Australia's special minister of state has weighed in on solicitor Michael Cordover's freedom of information request to peruse the source code of the application used to count votes in Australian Senate elections with a bizarre suggestion that granting such a request could “leave the voting system open to hacking or manipulation.”
Cordover first applied to see the source code of the EasyCount software last year, was rebuffed, and is now appealing the decision.
Last week Australia's Senate weighed in, passing a motion calling on the Australian Electoral Commission (AEC) to release the code.
Special minister of state Senator Michael Ronaldson has since written to the Clerk of the Senate saying the AEC will do no such thing. The letter (PDF), posted by Greens senator Lee Rhiannon, offers one interesting reason for the refusal, namely that the software is commercial-in-confidence inasmuch as it is used for “industrial and fee-for-service election counting systems”.
That's a reference to the union elections and other polls the AEC conducts for paid clients, and therefore goes some way towards explaining why the system is considered commercial-in-confidence.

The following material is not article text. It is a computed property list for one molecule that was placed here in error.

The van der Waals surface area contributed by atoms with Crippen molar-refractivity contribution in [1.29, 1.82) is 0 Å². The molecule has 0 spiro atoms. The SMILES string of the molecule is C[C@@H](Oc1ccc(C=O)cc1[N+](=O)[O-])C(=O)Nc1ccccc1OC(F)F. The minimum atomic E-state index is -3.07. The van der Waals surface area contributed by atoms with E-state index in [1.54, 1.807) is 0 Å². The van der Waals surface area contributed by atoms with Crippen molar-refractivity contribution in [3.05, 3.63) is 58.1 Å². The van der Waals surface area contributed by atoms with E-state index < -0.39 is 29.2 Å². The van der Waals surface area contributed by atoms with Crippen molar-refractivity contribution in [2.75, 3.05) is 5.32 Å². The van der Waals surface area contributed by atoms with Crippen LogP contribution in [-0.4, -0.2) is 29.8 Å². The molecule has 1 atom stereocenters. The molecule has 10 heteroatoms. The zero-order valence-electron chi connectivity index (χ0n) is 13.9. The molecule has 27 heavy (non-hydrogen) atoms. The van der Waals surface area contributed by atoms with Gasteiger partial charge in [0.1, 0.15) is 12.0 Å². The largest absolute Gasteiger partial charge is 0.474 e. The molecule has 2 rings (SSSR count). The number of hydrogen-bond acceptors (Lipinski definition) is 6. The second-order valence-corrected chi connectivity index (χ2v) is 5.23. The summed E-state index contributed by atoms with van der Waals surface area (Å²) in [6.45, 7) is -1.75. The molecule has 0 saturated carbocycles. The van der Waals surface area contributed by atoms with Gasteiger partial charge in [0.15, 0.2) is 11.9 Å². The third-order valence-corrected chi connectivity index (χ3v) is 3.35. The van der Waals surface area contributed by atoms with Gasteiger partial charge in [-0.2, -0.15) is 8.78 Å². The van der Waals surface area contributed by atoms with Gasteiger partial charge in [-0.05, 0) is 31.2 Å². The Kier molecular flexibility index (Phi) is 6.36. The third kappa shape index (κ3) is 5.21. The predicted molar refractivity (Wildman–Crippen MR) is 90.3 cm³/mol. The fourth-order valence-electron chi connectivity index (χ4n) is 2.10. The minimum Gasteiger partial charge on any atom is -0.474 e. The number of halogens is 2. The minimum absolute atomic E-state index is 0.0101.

The letter also suggests that a code release is not appropriate given Cordover is appealing the AEC's response to his freedom-of-information requests.
But another reason Ronaldson offers is bizarre, as he suggests “I am advised the publication of the software could leave the voting system open to hacking or manipulation.”
Just how is not explained. Perhaps Ronaldson imagines that inspection of the code could lead to the identification of exploitable vulnerabilities.
If that's the case, he appears not to have much confidence in the AEC's overall security capabilities, as even if vulnerabilities were identified attackers would need to penetrate the Commission's networks to manipulate an election.
Might that already have happened? If so, might such attacks be the reason for the advice given to Ronaldson? Vulture South is looking into things. ®